“Art was like sex.” Alex Da Corte is a rising star on the international art scene – his artistic expression a mixture of pop art and a strong personal story. We spent a day with him in his neighborhood in Philadelphia to talk about his creative journey.
Da Corte started out drawing cartoon figures, his early main goal being to get to work for Disney. He was brought up Roman Catholic and was exposed mainly to classical religious art. However, this changed when he went to New York and the “bubble” burst: “When I realized that there was something else I could do to express a truer self or my truer desires, I went after it.” He came to terms with a whole new world of art and simultaneously with his own sexuality – art became a representation of sex: “Ketchup is red, wet, moving and passionate.”
In Alex Da Corte’s artwork an Ikea lamp can represent himself just like a good friend can be represented by a stuffed animal: “Objects as stand-ins for people then became a way for me to understand that objects are just another kind of language that we can pair together to create these sentences that turn into poetry.”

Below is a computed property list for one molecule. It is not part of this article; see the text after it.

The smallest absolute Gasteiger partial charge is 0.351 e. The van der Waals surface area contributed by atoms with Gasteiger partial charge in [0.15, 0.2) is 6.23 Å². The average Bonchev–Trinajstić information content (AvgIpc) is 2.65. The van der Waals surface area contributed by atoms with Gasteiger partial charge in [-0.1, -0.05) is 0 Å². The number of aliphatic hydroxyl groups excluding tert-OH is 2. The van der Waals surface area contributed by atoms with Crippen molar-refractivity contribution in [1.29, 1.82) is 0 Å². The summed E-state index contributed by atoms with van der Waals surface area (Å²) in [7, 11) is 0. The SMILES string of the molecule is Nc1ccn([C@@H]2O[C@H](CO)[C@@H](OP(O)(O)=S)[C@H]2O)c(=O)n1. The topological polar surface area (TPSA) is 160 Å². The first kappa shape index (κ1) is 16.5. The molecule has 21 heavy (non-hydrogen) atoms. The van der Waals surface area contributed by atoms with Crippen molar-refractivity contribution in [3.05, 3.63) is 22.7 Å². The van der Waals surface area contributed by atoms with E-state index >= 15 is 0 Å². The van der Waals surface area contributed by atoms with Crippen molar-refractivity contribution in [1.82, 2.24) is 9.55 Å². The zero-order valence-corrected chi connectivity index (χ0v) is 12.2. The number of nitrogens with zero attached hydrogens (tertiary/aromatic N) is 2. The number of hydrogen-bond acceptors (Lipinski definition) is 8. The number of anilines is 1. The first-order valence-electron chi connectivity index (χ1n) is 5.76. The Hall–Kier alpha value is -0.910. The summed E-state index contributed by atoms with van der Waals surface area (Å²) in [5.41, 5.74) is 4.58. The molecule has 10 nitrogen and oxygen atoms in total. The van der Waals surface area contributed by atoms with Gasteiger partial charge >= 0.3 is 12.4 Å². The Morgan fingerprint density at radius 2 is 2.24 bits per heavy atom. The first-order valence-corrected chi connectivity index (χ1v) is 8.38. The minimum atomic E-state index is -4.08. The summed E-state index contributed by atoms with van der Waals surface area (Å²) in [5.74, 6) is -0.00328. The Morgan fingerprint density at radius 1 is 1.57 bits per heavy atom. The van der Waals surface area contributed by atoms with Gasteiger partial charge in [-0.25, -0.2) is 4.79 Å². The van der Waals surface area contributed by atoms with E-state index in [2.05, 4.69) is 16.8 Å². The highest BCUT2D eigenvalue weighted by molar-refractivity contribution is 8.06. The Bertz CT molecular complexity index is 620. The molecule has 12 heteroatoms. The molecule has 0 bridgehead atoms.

“I’m like a sponge. I’m willing to absorb as much as I need and get rid of what I don’t.” Da Corte likes to think that he doesn’t have a certain taste, but rather that it is constantly changing. He puts unlikely things together and creates his own sense of reality: “Being a creator or some sort of inventor of things, you have to be willing to go into a place of delusion, because there’s not always a function or reason for what we do. We have to put aside logic sometimes in order to go out into the weirder parts of our brains. My work is about dancing around that delusion.”
Alex da Corte (b. 1981 in New Jersey) is an American artist who lived in Venezuela until he was eight and now lives and works in Philadelphia. Da Corte received his BFA from the University of the Arts and his MFA from Yale University in 2010. He has had solo shows and presentations at prominent venues such as the Institute of Contemporary Art, Philadelphia; Carl Kostyal, Stockholm; David Risley Gallery, Copenhagen; Artspeak, Vancouver; Mother’s Tankstation, Dublin and the Institute of Contemporary Art, Portland, Maine. Moreover, his work has been shown at MoMA PS1 and the Museum of Modern Art in New York. In 2012, Da Corte was named a Pew Fellow in the Arts by the Pew Center for Arts and Heritage, Philadelphia. For more about Alex Da Corte see: http://alexdacorte.com/
Alex Da Corte was interviewed by Kasper Bech Dyg in his studio in Philadelphia, October 2014.
Camera: Klaus Elmer
Produced and edited by: Kasper Bech Dyg
Copyright: Louisiana Channel, Louisiana Museum of Modern Art, 2015
Supported by Nordea-fonden